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This Way Up, Channel 4 review - hilarity with a dark undercurrent | reviews, news & interviews

This Way Up, Channel 4 review - hilarity with a dark undercurrent

This Way Up, Channel 4 review - hilarity with a dark undercurrent

Funny or die: Aisling Bea stars in her self-penned comedy series

Sisters under the skin: Aisling Bea and Sharon Horgan as Aine and Shona

“Get those worksheets in by Monday or I will Brexit the lot of you,” says turbo-charged teacher Aine (Aisling Bea: The Fall, Gap Year) to her London TEFL class. Her students have just enjoyed a stimulating lesson built around the Kardashian family tree. “Kim is the…” Aine waits for the answer. “Yes, well done, the second eldest. And Khloé is the…yes, the middle one. She was the youngest until along came Kendall and Kylie.”

Aisling Bea’s lovable new six-part comedy drama, co-starring Sharon Horgan as Aine’s older sister Shona (the two have worked together before, but this is the first script of Bea’s to make it to air) fills the gap left by Fleabag and Catastrophe. And although it’s very funny, there’s a dark undercurrent.

Aine is recovering from a “teeny nervous breakdown” following a break-up. Episode one begins with Shona collecting her from a posh-looking rehab facility, which, Aine complains, was sadly lacking in essentials such as a Jacuzzi and a mini-bar. “Is she fixed?” Shona asks the woman at the check-out desk while Aine waits in the car. Not entirely, it seems.

thiswayupBea and Horgan make a brilliant Irish double act, with the comedy often found more in tone of voice or body language than words, though the words are good too. “Where did you get that dress?” asks Aine. Forever 21, answers Shona. “Well, that’s a bit of fucking irony if I ever heard it.” Shona has a boyfriend, Vish (Aasif Mandvi) and works in the finance industry (“What is my job?” she tests Aine. “You do money. I don’t know. Nasdaq. Calculators.”)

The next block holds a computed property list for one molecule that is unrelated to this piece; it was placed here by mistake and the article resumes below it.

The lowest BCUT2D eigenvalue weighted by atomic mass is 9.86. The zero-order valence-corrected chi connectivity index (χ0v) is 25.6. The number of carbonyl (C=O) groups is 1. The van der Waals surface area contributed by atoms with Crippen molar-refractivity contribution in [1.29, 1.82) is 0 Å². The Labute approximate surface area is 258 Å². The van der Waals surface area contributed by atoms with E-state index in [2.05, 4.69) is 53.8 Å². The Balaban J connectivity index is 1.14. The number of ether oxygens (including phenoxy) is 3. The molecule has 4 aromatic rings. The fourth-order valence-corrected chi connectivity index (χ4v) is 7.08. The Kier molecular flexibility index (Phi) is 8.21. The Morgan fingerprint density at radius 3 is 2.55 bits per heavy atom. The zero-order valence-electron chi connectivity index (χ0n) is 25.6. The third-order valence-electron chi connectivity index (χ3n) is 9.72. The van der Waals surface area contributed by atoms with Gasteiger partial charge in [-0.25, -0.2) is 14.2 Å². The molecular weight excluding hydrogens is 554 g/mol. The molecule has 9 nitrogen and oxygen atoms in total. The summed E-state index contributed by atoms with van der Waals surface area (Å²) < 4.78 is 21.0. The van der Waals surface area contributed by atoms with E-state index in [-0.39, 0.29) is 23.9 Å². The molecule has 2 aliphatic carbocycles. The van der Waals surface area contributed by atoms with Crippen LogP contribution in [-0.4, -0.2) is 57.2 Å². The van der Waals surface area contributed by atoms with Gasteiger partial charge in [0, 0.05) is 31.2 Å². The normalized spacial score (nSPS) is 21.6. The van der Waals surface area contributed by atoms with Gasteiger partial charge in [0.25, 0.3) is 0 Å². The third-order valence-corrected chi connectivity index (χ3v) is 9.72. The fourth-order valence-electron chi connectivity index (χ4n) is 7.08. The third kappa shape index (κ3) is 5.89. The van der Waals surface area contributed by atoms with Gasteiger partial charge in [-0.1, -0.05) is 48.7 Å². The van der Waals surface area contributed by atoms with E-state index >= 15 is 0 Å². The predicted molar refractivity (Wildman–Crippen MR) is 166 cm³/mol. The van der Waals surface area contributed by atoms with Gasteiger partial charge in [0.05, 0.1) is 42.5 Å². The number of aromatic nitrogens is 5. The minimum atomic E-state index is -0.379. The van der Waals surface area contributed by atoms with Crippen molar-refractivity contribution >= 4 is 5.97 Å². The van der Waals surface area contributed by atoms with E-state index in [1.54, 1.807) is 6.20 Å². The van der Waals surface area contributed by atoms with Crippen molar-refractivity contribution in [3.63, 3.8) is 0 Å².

Shona constantly worries, with good reason, about her sister. She leaves parties and meetings (she’s starting a networking company for women in finance with her elegant colleague Charlotte, played by Indira Varma) to track Aine down. “I’ll unmatch ‘Find my iPhone’ if you don’t stop stalking me like a creepy uncle,” says Aine, who is prone to walking late in the park at night, driven out of her flat by despair, terrible dates and by her flatmates having sex so loudly they’re like “two alley-cats punching each other in the face”. Her own punchy one-liners and easy charm mask huge loneliness.

There are longueurs. Sometimes the sisterly banter lacks bite. And an episode (all are available on All 4) set in Vish’s parents’ house, which includes Sorcha Cusack as the sisters’ mother, is a bit flabby, but even that is redeemed by a fine rendition of “Proud Mary” from Aine and her mum. And although it’s Aine’s depression that is central to the series, Bea shows us that no one’s immune: her mother had post-natal depression, while the outwardly serene Charlotte has a brain that’s “a bit shit”, is on medication and sees a therapist. Now she’s “totally fine, except when I turn on the news or scroll through Twitter, and then I want to jump off a cliff”. Words we can all relate to.

Bea and Horgan make a brilliant Irish double act, with the comedy often found more in tone of voice or body language than words


Editor Rating: 
Average: 4 (1 vote)

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